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Paper models, photos and musings of a Paper Kosmonaut

21 October 2012

Proton-M 1/96 bare metal edition [6]

Back where we left off before last post, it now was the third stage that was in line for assembly.
First made were the tank dome and the engine section. The first and second stage have gimballed engines, they can swivel and by doing so steer the rocket in its trip up to space. The third stage does that by using a vernier engine. A small amount of the fuel is used for an engine with four small nozzles located around the central engine. You can see the base parts f those engines on the photo below. The seams of the tank dome were covered with bare metal foil.

I did some embossing on the lines at the engine section to make it stand out a bit more.
More after the jump.
Now I already asked myself what use the blast holes had since the main engine bell was located under those openings. But after I made those vernier engines, they perfectly fit inside those "slides" I made in the blast openings. So that was what they're for! And I made this with a perfect fit, without even knowing the measurements. That's nice. 


Anyway, the rest was pretty straightforward. I used another print on white paper for the Briz-M logo on the stage, this was the easiest way to do so.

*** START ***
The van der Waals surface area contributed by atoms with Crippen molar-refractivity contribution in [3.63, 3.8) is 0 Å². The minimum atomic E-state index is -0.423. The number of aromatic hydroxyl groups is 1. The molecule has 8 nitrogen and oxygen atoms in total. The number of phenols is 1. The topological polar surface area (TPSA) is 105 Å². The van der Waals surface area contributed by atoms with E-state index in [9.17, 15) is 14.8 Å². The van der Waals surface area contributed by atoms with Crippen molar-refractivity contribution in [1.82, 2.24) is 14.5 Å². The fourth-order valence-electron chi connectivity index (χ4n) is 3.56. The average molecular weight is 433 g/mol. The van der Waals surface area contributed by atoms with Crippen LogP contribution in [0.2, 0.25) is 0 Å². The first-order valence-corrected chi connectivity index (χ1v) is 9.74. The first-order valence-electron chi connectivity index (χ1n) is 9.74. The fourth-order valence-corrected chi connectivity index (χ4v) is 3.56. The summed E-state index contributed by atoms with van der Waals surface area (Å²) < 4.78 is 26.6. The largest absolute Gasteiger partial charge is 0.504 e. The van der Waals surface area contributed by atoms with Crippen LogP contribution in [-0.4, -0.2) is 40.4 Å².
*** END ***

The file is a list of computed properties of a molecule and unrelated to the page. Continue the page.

Now then, Briz-M itself.
Briz is a classic upper stage. It can serve on different rockets and is comparable to the U.S. Centaur upper stage. It gives the payload that little last kick and is able to restart a couple of times. Big difference is the fuels. Centaur uses cryogenic fuels (liquid oxygen / liquid hydrogen) and Briz uses chemical fuels. dinitrogen tetroxide with asymmetrical dimethyl hydrazine, which the Russians call "the devil's poison". Briz has a special structure; a jettisonable outer part with toroidal fuel tanks, inside of which the central part sits with the payload. Now toroidal shapes are amongst the most difficult parts to design and make in paper modeling and I think Leo Cherkashyn did a very nice job in this one without getting too elaborate.  I cut the parts out of chrome coated paper and I used some ball-headed tools to round the assembled shape a bit more and the result is quite nice and shiny. Using this chrome paper also helps showing off the rounding in the torus' shape. Inside this ring-shaped tank the central part will be. The picture below shows the lower part of the torus.
The rest will follow.

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